"The story of Tamm’s birth–that she pressed her hands together in prayer at barely an hour old–was as festooned with mythology as the spiritual leader Sri Chinmoy, who deemed her his ‘Chosen One.’ Tamm recounts how the title meant little; as a member of the controversial religious group, she was subjected to constant manipulation….Tamm, who left the group at age 24 after having a psychological breakdown, writes with wit, but her hurt is obvious. Yet as she did after performing cartwheels for Chinmoy (who died in ’07), the now happily married mother lands on her feet–and her effort is worthy of applause."
—People, four-star review
"Tamm’s indictment [of Sri Chinmoy] is more effective for being conveyed, with little rancor, from the point of view of a trusting child who dutifully adored the guru and only haltingly, in young adulthood, became disenchanted."
—New York Times Book Review
“Lyrical and soulful and, at times, utterly laugh-out-loud hilarious, Cartwheels in a Sari is a modern-day Last Emperor. Tamm, the Chosen One, brought me to tears with her innocence and her soul; yet she brought me to even more laughter with the absurdity of a life that she was thrust into and made to believe.”
—Da Chen, author of Colors of the Mountain
“A moving, haunting memoir. While Jayanti’s story may sound at first like a tale of marginality, or eccentricity, it turns out, instead, to be a tale that readers of all stripes will find familiar. The quest for truth, the search for self, the hope for love–all of these are at the heart of this blunt, smart, shimmering book. Jayanti Tamm leaves her readers doing cartwheels, and wanting more.”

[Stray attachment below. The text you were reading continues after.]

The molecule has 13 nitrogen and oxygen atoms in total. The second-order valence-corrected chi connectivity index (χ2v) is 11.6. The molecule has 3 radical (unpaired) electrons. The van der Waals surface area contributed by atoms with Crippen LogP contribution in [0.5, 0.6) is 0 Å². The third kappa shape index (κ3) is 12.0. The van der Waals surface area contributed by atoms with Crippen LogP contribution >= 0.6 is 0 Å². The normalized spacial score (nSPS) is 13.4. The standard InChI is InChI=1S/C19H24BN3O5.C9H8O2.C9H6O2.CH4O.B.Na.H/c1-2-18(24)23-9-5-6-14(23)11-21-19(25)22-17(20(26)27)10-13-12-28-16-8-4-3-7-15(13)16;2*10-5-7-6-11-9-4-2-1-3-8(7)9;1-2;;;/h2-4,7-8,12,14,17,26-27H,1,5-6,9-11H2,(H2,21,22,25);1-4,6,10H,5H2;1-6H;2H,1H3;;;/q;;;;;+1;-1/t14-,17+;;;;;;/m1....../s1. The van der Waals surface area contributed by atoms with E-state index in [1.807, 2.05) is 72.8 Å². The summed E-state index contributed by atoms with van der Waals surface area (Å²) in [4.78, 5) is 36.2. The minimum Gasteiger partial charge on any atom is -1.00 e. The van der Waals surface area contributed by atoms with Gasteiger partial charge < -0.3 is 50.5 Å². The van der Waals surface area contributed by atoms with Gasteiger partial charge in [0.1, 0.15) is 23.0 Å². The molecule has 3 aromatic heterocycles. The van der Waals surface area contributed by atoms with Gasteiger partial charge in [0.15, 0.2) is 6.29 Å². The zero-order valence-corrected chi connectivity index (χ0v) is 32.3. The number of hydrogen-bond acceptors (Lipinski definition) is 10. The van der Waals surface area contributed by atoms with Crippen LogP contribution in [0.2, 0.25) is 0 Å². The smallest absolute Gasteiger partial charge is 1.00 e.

—Jennifer Finney Boylan, author of She’s Not There and I’m Looking Through You
"[Tamm] recaptures her youthful struggles to understand the center’s secretive, emotionally repressive world, and to negotiate her relationship with the outside world of mainstream America….Written in straightforward, unadorned prose, there are occasionally comic accounts of Tamm’s pre-adolescent sexual awakenings and of her dawning consciousness of the guru’s complex relationships with some of his nubile young disciples….An earnest memoir of an exceptional childhood."
“[A] frank, clear-eyed memoir….Witty, compassionate, and often heartbreaking, Tamm’s story offers crucial insight into a cult’s inner workings and methods of indoctrination. All readers, though, will recognize universal coming-of-age themes as Tamm discards unwanted childhood lessons and begins to shape an independent adult life.”